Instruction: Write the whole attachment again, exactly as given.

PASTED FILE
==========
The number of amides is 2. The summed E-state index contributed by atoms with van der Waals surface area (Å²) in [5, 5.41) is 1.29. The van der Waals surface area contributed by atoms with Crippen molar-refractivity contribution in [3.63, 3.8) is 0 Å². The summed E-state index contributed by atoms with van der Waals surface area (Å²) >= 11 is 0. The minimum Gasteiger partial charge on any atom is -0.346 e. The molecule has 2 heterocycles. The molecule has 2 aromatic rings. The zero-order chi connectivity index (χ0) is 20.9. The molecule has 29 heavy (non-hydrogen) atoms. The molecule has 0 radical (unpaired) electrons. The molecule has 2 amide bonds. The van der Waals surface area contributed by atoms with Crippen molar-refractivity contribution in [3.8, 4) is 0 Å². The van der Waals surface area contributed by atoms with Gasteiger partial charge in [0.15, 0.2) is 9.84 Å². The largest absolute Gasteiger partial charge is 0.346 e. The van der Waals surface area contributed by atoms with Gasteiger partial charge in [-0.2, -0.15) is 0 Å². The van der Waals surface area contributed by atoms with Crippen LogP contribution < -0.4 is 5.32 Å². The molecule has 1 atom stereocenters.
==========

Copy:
The number of amides is 2. The summed E-state index contributed by atoms with van der Waals surface area (Å²) in [5, 5.41) is 1.29. The van der Waals surface area contributed by atoms with Crippen molar-refractivity contribution in [3.63, 3.8) is 0 Å². The summed E-state index contributed by atoms with van der Waals surface area (Å²) >= 11 is 0. The minimum Gasteiger partial charge on any atom is -0.346 e. The molecule has 2 heterocycles. The molecule has 2 aromatic rings. The zero-order chi connectivity index (χ0) is 20.9. The molecule has 29 heavy (non-hydrogen) atoms. The molecule has 0 radical (unpaired) electrons. The molecule has 2 amide bonds. The van der Waals surface area contributed by atoms with Crippen molar-refractivity contribution in [3.8, 4) is 0 Å². The van der Waals surface area contributed by atoms with Gasteiger partial charge in [0.15, 0.2) is 9.84 Å². The largest absolute Gasteiger partial charge is 0.346 e. The van der Waals surface area contributed by atoms with Gasteiger partial charge in [-0.2, -0.15) is 0 Å². The van der Waals surface area contributed by atoms with Crippen LogP contribution < -0.4 is 5.32 Å². The molecule has 1 atom stereocenters.